Central Plains Prehistory: Holocene Environments and Culture Change in the Republican River Basin

Central Plains Prehistory: Holocene Environments and Culture Change in the Republican River Basin

Central Plains Prehistory: Holocene Environments and Culture Change in the Republican River Basin

Central Plains Prehistory: Holocene Environments and Culture Change in the Republican River Basin

Excerpt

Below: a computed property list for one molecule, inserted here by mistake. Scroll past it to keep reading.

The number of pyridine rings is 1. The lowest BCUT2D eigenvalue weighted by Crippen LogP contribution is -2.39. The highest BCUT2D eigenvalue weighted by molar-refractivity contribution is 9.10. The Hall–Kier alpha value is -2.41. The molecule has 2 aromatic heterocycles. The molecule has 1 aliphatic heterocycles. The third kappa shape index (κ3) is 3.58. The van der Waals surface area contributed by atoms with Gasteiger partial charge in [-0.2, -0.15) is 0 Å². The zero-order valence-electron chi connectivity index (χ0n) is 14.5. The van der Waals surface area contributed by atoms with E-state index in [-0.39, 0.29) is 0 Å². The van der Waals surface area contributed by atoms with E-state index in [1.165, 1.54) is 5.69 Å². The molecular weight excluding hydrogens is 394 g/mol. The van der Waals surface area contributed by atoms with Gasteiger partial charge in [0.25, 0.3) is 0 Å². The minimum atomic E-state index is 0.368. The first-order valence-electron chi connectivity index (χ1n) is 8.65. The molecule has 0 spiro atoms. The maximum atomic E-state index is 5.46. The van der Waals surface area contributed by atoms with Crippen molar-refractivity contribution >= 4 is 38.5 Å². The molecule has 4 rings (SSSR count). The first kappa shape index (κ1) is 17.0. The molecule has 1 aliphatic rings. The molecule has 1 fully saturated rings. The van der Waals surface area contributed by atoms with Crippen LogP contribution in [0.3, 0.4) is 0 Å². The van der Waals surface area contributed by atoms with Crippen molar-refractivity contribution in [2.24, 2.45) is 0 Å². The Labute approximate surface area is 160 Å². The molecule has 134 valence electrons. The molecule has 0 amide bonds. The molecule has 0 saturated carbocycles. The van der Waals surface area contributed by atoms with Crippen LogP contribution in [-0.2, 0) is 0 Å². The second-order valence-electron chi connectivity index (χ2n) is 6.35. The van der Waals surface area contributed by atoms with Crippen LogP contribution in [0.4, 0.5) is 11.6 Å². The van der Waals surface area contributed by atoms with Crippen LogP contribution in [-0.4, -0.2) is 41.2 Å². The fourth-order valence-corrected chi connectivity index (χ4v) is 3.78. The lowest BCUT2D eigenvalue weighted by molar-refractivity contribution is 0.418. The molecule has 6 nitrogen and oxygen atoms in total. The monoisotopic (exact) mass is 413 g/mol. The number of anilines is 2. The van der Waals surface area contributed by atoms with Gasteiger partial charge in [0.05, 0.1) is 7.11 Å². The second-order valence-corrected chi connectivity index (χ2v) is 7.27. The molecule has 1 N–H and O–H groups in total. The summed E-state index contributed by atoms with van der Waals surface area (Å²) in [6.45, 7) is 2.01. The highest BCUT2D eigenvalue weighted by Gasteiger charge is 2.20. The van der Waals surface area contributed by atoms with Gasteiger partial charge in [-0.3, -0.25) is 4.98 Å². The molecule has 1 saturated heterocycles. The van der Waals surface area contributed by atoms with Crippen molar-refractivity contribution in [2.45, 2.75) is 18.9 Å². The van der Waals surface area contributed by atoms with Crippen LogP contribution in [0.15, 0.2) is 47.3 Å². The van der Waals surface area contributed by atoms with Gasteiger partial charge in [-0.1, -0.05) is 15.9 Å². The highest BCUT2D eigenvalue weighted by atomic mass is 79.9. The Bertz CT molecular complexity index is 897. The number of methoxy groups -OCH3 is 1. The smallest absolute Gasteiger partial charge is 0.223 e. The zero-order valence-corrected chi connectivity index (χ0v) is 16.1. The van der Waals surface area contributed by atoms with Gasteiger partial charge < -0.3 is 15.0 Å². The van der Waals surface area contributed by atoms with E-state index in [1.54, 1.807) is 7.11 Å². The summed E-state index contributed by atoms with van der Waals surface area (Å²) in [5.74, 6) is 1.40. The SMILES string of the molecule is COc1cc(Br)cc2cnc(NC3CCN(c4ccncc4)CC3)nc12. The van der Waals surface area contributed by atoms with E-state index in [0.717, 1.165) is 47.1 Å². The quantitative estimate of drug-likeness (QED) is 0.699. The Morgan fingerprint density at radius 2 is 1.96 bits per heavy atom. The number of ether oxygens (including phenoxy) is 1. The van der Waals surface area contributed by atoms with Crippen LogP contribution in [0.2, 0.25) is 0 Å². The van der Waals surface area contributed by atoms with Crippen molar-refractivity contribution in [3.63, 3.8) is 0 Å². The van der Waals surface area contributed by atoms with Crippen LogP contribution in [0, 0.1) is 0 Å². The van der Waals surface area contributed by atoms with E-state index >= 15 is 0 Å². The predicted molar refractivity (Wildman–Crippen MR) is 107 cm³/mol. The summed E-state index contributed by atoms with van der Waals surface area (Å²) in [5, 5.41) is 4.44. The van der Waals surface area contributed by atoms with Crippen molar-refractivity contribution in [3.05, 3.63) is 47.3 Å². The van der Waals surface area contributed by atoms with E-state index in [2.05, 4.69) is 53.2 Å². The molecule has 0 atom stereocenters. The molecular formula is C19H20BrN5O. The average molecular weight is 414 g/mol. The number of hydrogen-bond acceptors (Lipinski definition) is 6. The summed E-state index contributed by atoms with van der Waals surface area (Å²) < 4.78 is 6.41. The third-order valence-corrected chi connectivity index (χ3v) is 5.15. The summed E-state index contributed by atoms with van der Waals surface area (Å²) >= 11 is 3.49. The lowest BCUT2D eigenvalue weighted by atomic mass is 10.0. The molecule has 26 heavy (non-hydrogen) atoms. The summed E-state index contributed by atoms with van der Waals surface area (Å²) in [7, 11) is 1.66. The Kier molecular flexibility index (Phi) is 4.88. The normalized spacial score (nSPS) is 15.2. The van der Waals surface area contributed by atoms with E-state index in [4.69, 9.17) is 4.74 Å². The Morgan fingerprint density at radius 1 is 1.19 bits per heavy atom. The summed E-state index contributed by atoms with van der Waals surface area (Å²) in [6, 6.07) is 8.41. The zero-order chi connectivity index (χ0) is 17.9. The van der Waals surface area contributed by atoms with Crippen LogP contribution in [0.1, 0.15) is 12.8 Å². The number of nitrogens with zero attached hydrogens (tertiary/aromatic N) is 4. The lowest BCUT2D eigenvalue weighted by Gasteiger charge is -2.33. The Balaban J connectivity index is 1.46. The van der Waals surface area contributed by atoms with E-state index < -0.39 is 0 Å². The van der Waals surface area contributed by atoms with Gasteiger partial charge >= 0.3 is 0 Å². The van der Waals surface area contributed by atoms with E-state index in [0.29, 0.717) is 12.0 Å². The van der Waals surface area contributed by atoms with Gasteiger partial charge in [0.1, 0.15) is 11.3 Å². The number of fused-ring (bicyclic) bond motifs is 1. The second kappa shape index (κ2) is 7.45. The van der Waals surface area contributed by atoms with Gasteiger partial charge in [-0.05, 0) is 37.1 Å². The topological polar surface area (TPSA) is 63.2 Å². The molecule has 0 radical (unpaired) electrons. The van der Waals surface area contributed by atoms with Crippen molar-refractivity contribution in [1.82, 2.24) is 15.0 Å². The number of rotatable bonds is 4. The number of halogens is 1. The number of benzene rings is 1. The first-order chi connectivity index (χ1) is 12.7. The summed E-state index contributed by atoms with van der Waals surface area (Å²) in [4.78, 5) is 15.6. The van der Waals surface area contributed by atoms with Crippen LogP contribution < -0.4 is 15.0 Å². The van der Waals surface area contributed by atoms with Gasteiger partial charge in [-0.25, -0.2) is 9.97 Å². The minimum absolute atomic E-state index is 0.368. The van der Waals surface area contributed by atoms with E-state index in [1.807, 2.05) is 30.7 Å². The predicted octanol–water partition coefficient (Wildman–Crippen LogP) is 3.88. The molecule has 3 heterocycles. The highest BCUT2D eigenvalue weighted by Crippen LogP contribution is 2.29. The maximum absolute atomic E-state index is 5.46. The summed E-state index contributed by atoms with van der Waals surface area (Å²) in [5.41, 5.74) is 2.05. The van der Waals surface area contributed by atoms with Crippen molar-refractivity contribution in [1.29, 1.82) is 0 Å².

The North American Great Plains have been known to white men for more than 400 years, more precisely, since 1541. From that first bemused glimpse of the seemingly endless grasslands, the countless numbers of wild cattle they supported, and the picturesque dog-nomads who trailed after the herds, the curiosity of the Euro-American newcomers and those who followed them has lingered. In turn, Spanish, French, English, and American observers learned slowly over the decades that the region was even more vast than they had suspected-some 1,500 miles (2,400 km) north to south by 700 miles (1,100 km) or more east to west. It would be even longer before they realized that the 16th-century dog-nomads they had met there, themselves possibly recent comers from the north, were only the latest in a long succession of native peoples who from time to time inhabited the region; that there were other ways of life that could be successfully pursued here; and that the known record of human experience on the Great Plains would lengthen as spectacularly as its boundaries expanded with growing knowledge and understanding...

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